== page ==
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Last Updated: Friday 15 November 2019
A long flight to freedom: how refugee Behrouz Boochani finally left his island jail behind
14 November 2019
The Kurdish Iranian refugee, kept in a limbo on Manus Island by Australia’s hardline immigration regime, made a final 34-hour journey to liberty
The flight to freedom is long.
Behrouz Boochani’s journey for a new homeland began in 2013 with a harried departure from Iran and a harrowing voyage on a leaky boat to Christmas Island. It stalled for six long years in Australia’s byzantine and capricious offshore detention system'.
Now, it has taken a monumental leap with his arrival in New Zealand.
But even the final voyage was labyrinthine. The final secretive mission to liberate Behrouz Boochani was an arcane 34-hour journey across three countries and six timezones in the Asia Pacific.
Medevac laws: doctors complain advice is not being given to Peter Dutton quickly enough
13 November 2019
Independent Health Advice Panel says there is a ‘lack of movement’ from Nauru when transfer to Australia recommended
Doctors overseeing the transfer of asylum seekers to Australia for medical treatment have raised concerns about delays in their advice being presented to Peter Dutton in the latest official snapshot of activity under the medevac regime.
That reference in the report, tabled in the Senate late on Wednesday, will reinforce concerns among refugee advocates that the medical transfer process has been slowed as the Morrison government has counted down the weeks until it can attempt to repeal the medevac regime, which was passed during the last parliament when the Coalition governed in minority.
As well as the complaint that advice isn’t getting to Dutton quickly enough, the Independent Health Advice Panel (IHAP) has also flagged concerns about the lack of in-person interpreters available for transferees – “especially those with mental health issues” – and about “lack of movement from Nauru when the panel has recommended transfer to Australia”.
'Designed to torture': asylum seeker chooses Iranian prison over PNG detention centre
11 November 2019
Man who spent nine weeks locked up inside Australian-funded centre in Port Moresby describes hunger, isolation and lack of legal suppor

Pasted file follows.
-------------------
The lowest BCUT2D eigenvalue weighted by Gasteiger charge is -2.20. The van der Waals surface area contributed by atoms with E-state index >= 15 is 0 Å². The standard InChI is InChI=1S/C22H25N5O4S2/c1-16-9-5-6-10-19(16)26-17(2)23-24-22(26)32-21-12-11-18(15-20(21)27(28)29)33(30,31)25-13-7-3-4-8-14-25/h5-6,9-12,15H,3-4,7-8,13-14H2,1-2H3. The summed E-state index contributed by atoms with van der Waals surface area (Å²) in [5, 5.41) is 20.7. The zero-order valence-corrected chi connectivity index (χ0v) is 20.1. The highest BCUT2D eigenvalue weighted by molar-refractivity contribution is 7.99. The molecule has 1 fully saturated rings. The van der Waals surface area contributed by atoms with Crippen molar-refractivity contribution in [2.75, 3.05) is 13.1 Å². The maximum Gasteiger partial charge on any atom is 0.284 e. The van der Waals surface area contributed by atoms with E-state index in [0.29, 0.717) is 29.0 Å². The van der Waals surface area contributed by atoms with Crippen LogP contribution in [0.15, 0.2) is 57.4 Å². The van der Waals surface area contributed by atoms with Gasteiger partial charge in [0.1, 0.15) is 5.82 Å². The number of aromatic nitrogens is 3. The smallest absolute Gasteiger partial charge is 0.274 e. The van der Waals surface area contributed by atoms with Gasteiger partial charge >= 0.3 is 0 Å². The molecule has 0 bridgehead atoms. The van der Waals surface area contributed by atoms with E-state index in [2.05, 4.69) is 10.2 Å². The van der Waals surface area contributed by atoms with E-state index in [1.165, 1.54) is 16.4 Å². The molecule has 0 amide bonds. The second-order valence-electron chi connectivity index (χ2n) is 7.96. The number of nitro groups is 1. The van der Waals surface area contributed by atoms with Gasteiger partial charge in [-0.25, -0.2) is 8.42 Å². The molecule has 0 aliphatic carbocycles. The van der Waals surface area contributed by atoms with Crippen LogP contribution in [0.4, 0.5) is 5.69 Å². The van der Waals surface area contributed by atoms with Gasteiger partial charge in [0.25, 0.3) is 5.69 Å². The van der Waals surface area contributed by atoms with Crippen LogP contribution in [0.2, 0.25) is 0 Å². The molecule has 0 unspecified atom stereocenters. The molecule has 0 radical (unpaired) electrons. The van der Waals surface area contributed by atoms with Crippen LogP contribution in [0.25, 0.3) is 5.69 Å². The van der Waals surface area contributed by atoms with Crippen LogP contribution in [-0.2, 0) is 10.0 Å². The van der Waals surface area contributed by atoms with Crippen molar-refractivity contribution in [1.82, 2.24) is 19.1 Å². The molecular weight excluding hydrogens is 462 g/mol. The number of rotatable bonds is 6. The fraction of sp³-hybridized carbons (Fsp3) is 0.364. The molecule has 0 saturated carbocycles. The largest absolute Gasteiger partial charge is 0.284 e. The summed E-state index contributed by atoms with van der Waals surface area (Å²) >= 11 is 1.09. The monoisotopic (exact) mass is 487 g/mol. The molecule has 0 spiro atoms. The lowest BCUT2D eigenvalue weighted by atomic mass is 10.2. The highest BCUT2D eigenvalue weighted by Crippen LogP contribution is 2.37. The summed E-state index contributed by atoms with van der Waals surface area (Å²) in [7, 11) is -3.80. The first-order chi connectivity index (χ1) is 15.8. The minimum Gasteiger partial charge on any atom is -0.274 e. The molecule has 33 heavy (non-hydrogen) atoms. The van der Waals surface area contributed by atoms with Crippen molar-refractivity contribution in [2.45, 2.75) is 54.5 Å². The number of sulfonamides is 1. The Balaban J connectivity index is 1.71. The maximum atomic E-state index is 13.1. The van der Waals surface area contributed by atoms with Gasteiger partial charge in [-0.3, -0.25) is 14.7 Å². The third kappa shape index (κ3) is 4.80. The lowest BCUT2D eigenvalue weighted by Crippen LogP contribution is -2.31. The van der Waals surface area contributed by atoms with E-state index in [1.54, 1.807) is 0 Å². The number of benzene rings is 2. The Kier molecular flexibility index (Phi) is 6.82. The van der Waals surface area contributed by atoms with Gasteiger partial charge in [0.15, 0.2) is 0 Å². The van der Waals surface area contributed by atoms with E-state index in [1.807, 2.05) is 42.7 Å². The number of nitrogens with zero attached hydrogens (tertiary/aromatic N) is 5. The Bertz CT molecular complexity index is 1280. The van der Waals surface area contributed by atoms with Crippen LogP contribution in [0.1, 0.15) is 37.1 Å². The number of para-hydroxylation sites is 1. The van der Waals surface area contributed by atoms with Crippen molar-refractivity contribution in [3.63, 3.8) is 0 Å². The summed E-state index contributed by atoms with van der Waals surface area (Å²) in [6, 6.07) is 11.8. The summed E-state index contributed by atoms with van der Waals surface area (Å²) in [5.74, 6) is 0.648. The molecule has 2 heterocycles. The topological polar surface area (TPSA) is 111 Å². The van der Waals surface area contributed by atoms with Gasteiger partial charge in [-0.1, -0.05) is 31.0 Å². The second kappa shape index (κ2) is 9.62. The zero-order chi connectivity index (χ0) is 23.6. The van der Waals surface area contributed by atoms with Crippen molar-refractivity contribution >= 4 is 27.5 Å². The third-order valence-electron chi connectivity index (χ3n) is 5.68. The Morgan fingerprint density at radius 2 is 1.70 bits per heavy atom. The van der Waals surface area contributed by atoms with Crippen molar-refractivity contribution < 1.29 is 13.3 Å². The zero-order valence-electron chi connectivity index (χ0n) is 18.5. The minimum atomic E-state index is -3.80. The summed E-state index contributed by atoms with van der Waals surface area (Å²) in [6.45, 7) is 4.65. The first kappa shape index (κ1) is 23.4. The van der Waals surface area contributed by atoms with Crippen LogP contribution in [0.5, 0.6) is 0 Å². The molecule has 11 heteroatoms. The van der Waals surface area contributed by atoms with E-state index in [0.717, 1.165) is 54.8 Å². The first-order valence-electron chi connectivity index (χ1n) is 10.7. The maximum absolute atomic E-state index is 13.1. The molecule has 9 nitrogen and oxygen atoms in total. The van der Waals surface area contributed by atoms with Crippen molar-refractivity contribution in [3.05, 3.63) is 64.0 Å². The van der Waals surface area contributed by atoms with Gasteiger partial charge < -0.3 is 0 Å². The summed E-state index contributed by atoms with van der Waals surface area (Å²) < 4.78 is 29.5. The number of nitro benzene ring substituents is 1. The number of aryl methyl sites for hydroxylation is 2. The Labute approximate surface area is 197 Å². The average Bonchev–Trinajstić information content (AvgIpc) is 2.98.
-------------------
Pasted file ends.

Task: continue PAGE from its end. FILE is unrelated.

Ariobarzan endured six years of detention inside and outside the barbed wire on Papua New Guinea’s Manus Island in the hope he would find a new life in Australia.
But after nine weeks at the Bomana immigration centre, a Canberra-funded detention centre in Port Moresby, the Iranian asylum seeker has signed up to go home.
Whatever fate awaits Ariobarzan (whom the Guardian has agreed to name using a pseudonym) in Iran, and it almost certainly means years in prison, he figures it can’t be worse than life inside Bomana.
'I can't believe I'm free': the Canadian citizens ending the torment for Australia’s offshore refugees
4 November 2019
A unique private sponsorship program has relocated dozens of people from Papua New Guinea to Canada, giving them a chance ‘to be human again’
“I can’t believe I am free, I can walk around and do whatever I want.”.
Amirhossein Sahragard hasn’t yet left the Toronto airport arrivals lounge when Guardian Australia speaks to him for the first time. He has found a Starbucks coffee and a phone plan, but is yet to see the outside of his new home country.
He is excited, exhausted and (repeatedly) expressing his disbelief at being there and not in Papua New Guinea, in detention, sick and distressed, punished for seeking asylum.
Five-year-old boy facing deportation from Australia because of mild disability
3 November 2019
Family appeals to immigration minister David Coleman to stop their deportation to Bangladesh
A five-year-old boy born in Australia is facing deportation to Bangladesh with his family after their visa applications were refused because his “mild disability” would be a burden on the medical system..
Dr Mahedi Hasan Bhuiyan arrived in Australia on a student visa in 2011. He and Rebaka Sultana married the next year in Bangladesh and she joined him in Australia in 2013. Later that year their son, Adyan, was born at a Geelong hospital.
A few months after his birth, Bhuiyan and Sultana noticed Adyan was struggling to lift up his head. Tests revealed he had a mild cerebral palsy, likely caused by a stroke shortly before or after his birth.